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J Infect Dis. 2001 Sep 15;184(6):713-22. Epub 2001 Aug 24.

Immune-mediated phagocytosis and killing of Streptococcus pneumoniae are associated with direct and bystander macrophage apoptosis.

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Division of Genomic Medicine, University of Sheffield Medical School, Sheffield S10 2RX, United Kingdom.


Apoptosis of macrophages may be a pathogen-directed mechanism of immune escape or may represent appropriate host response to infection. Human monocyte-derived macrophages (MDMs) from healthy donors (C-MDMs) exhibited low-level constitutive apoptosis, but culture of MDMs with opsonized serotype I Streptococcus pneumoniae (I-MDMs) for 20 h resulted in significantly increased apoptosis. I-MDM apoptosis was associated with phagocytosis of bacteria and intracellular killing that was blocked by the caspase inhibitor z-VAD-fmk but not by Fas-blocking antibody. Paraformaldehyde-fixed I-MDMs induced apoptosis in uninfected syngeneic monocytes at levels greater than those in monocytes incubated alone or incubated with fixed C-MDMs. Apoptosis of syngeneic monocytes was blocked by anti-Fas antibody. The immune response of macrophages to S. pneumoniae includes a novel form of apoptosis that is associated with successful phagocytosis and bacterial killing. This response in vivo may regulate the inflammatory response to infection during a successful host response against S. pneumoniae.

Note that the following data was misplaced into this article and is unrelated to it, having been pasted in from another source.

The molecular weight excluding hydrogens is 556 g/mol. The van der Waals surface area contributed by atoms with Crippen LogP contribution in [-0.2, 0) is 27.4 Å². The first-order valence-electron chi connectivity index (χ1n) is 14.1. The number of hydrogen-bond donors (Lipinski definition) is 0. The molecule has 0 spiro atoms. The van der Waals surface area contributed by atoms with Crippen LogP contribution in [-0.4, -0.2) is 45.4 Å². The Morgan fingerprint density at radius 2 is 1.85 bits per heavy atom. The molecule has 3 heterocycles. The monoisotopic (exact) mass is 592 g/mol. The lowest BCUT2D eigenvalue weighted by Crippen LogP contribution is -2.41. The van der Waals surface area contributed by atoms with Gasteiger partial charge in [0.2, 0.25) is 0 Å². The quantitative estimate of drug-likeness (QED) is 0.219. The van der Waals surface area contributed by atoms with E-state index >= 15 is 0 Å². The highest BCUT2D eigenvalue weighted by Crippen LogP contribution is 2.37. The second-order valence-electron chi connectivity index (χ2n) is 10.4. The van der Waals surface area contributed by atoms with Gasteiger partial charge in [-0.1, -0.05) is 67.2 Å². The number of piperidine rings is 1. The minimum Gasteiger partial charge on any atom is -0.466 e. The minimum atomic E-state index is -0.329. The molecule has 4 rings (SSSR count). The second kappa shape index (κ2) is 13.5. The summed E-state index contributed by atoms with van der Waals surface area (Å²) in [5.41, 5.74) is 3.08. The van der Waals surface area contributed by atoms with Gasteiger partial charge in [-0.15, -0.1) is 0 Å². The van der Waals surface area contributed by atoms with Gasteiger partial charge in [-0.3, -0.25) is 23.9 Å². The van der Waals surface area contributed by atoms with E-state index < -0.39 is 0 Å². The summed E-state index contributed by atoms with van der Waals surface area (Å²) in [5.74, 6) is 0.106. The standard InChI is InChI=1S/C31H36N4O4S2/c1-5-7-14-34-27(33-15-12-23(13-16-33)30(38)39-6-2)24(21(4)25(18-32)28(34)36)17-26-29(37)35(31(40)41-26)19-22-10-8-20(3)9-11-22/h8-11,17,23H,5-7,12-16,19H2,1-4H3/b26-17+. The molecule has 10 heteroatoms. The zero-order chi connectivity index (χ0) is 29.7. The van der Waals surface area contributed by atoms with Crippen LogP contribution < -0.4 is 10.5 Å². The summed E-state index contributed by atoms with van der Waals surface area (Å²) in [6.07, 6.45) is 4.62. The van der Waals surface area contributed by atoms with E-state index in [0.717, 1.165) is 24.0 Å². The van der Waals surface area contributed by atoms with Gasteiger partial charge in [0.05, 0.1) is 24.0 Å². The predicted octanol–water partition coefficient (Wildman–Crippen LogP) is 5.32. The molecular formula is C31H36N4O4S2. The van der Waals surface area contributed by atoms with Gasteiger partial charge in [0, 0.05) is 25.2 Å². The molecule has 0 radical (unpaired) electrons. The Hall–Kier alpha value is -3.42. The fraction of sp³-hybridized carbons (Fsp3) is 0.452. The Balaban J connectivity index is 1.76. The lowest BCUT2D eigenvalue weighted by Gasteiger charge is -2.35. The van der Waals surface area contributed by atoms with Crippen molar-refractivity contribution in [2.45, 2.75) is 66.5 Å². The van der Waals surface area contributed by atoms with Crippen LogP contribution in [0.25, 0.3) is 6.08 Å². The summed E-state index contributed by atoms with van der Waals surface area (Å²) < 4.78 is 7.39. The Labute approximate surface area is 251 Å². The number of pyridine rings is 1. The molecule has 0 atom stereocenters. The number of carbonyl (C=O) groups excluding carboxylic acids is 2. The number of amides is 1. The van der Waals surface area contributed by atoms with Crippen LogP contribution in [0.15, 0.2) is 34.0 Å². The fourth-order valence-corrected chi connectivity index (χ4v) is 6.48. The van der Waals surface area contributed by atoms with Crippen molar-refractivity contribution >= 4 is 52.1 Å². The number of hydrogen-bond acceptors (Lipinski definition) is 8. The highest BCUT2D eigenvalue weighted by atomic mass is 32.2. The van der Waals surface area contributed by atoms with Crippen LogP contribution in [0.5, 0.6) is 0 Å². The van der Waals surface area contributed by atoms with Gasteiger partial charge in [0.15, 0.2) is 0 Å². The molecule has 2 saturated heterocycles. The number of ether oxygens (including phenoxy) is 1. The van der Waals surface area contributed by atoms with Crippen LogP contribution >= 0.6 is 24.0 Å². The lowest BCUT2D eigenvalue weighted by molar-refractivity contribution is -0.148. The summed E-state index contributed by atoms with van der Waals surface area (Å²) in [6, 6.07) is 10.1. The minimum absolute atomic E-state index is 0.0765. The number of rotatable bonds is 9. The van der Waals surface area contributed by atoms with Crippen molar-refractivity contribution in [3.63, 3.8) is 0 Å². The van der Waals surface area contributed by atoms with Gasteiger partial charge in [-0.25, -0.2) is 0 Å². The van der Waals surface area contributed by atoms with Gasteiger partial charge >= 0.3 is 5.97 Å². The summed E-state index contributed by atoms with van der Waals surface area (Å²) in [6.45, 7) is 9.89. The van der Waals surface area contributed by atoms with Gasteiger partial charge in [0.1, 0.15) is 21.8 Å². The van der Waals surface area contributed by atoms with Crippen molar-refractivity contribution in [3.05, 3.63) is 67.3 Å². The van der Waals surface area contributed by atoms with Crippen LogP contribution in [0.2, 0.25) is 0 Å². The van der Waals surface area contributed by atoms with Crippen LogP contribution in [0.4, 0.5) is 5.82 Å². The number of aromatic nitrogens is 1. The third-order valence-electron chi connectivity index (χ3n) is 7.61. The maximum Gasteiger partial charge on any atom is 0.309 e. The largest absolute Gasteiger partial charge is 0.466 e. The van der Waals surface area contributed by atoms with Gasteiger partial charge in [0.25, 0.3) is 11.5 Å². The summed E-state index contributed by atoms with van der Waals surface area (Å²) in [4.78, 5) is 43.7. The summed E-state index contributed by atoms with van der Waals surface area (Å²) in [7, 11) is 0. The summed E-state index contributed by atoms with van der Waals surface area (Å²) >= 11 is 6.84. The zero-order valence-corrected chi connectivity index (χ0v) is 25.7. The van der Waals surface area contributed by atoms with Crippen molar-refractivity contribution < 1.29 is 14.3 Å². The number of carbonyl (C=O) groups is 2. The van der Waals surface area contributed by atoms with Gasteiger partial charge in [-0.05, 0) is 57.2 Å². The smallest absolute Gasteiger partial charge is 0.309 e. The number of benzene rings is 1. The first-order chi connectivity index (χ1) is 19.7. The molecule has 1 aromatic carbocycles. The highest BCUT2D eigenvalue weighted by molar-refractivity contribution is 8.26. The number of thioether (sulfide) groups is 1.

[Indexed for MEDLINE]

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